Like Ben, I was eager to get my hands on a mindless 2D shooter like Giga Wing. It was supposed to be a welcome break from the huge involving RPGs I've been playing of late. I never intended to scrutinize Giga Wing too severely as I usually lower my expectations for arcade ports and this type of game in particular. That's what makes the game such a sad case—it only needed to be at least average to garner a positive review from me, and it couldn't even do that.
Ben is not kidding when he says, "the action has been pumped up to utter insanity." From the very beginning, the shear amount of enemies and firepower thrown at my fighter plane was overwhelming. No matter how adept you think you are with 2D shooters, you will find yourself dying just as many times as I did while playing. If you don't die from any of the hundreds of projectiles that can come flying at you at every possible moment, you will after losing sight of your plane in all the confusion, and you'll only realize you bought the farm after the continue menu pops up. During two player modes—where these games can really shine—Giga Wing becomes downright unplayable. It is twice as exhausting to keep track of each plane's position on-screen, let alone collect power-ups and multiplier icons.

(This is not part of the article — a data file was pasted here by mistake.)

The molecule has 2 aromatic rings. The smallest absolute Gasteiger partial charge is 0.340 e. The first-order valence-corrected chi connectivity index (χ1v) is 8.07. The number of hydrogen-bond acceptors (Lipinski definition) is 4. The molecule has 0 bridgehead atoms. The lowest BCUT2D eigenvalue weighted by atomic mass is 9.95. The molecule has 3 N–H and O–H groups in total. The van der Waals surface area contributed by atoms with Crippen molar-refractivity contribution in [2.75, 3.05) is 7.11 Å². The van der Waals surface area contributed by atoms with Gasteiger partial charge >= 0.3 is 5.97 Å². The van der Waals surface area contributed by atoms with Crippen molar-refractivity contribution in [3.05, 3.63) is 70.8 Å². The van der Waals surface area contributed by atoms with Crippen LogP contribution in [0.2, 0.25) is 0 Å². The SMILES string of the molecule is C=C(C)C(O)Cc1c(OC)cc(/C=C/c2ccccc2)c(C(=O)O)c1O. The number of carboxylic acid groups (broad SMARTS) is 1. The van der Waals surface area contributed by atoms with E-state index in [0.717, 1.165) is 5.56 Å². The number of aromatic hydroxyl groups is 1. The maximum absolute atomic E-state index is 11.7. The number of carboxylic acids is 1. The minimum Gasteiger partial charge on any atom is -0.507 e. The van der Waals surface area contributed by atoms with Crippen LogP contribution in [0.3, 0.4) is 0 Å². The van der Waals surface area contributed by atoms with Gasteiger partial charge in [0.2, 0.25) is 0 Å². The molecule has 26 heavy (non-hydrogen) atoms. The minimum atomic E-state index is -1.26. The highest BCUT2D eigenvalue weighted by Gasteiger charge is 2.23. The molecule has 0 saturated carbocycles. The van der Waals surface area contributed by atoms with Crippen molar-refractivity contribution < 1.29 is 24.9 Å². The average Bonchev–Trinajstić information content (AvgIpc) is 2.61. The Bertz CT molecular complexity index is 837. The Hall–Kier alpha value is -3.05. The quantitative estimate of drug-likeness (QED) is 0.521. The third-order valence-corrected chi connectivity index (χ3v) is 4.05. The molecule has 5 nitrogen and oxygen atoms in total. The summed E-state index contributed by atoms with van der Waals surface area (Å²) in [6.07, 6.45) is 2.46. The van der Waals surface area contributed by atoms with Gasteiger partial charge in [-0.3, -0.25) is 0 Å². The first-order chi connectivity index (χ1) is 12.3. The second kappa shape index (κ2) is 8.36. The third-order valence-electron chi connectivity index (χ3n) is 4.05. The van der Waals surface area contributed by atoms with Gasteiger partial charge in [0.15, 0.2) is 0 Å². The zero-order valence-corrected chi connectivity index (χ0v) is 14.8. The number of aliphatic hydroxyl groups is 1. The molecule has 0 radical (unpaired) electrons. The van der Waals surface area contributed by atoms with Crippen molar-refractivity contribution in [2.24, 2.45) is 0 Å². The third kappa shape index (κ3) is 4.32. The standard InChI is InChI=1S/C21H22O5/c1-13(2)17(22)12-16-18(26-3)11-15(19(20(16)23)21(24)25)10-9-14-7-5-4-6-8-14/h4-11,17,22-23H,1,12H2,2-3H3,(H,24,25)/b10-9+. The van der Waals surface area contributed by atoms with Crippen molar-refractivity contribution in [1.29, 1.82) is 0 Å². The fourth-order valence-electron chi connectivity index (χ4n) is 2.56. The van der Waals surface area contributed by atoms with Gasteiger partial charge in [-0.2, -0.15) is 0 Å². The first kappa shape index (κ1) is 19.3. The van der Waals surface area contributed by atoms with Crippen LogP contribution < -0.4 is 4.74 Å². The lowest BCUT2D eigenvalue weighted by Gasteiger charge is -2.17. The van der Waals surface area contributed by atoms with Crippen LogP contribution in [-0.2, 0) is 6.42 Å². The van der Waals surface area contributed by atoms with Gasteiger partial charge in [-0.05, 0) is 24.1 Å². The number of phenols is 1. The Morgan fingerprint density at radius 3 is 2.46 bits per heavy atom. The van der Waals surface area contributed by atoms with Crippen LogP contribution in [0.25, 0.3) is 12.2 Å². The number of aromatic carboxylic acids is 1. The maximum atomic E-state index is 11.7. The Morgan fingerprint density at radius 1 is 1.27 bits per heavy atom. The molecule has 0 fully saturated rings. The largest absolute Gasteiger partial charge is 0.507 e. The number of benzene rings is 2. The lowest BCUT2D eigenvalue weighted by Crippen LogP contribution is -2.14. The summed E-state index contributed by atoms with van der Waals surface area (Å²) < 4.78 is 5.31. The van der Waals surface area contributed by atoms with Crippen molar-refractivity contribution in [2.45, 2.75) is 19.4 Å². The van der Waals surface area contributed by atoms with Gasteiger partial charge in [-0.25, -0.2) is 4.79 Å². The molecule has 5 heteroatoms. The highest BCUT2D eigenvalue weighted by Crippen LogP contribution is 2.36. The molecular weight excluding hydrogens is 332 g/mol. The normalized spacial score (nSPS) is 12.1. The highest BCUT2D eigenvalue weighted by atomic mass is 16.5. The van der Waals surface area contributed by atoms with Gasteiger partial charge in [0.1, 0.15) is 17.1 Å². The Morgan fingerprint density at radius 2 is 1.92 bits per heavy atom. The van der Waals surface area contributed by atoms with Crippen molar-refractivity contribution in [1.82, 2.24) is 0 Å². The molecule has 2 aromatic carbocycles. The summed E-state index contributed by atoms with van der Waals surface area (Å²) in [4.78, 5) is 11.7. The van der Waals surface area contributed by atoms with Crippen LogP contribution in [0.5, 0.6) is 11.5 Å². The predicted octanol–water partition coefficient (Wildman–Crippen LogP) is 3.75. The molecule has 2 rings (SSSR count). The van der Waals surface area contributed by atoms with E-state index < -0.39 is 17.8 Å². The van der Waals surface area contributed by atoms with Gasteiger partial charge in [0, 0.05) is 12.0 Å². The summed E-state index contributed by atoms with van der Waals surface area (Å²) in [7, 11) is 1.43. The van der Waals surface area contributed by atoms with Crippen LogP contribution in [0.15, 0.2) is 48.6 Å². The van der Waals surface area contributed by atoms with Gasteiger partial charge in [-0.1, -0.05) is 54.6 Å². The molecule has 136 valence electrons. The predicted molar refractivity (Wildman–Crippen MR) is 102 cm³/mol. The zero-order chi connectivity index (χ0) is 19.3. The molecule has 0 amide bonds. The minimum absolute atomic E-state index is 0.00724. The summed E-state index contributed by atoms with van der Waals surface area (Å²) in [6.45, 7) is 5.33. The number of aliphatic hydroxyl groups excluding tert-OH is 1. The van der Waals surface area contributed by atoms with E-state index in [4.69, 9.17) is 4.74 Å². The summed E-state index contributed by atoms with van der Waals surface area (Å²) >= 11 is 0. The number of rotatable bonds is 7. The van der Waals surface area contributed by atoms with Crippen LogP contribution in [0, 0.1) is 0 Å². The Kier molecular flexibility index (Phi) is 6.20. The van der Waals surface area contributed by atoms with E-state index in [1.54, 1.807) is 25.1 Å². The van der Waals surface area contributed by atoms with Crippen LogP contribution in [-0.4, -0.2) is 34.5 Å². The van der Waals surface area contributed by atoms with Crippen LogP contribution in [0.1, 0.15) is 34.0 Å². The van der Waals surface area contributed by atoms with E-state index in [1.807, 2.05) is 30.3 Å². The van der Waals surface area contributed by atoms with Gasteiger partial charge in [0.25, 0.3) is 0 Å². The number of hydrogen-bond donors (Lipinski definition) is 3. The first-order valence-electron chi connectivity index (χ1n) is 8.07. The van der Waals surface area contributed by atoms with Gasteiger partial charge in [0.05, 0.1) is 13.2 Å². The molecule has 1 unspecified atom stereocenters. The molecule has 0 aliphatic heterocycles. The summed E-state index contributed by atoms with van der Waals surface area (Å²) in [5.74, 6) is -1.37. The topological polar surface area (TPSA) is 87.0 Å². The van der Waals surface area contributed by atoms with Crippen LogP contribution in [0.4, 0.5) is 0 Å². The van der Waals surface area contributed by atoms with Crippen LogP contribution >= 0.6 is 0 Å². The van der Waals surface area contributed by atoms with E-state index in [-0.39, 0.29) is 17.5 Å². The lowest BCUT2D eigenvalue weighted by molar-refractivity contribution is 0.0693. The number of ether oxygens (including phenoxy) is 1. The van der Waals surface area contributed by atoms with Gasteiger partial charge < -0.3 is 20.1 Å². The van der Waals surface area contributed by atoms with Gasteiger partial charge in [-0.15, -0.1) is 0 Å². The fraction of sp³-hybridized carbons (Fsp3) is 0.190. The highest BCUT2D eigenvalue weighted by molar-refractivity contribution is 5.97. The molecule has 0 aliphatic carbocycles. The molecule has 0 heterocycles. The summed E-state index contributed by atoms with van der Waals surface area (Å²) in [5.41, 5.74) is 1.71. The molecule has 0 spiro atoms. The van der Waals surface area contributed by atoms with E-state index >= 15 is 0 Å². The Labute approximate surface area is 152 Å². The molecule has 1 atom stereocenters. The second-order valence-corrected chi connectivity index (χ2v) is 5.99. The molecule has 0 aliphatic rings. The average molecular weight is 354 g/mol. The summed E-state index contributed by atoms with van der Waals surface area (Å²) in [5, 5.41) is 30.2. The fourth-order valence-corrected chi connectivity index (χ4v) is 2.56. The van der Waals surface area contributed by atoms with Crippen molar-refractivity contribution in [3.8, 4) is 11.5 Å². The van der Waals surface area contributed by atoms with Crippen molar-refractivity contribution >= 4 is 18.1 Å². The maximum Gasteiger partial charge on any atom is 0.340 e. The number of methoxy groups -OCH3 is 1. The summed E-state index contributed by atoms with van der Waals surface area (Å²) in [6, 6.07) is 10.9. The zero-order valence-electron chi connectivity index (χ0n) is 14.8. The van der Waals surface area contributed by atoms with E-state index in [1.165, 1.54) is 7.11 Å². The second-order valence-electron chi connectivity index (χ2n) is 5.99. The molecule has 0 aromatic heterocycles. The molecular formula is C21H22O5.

About the only positive thing I could find in the game—aside from the fact that it didn't melt my Dreamcast—was that there is a nice selection of planes. They aren't anything spectacular, but they are unique enough to offer some replay value to the most diehard of gamers. The only other positive I noticed while playing was the game's length. To keep this torture as short as possible was the least the developer could do for suckering someone into shelling out $50 for this game. In the end, neither of these points can take away from the fact that Giga Wing is one of the most unimaginative and unexciting games I have ever encountered.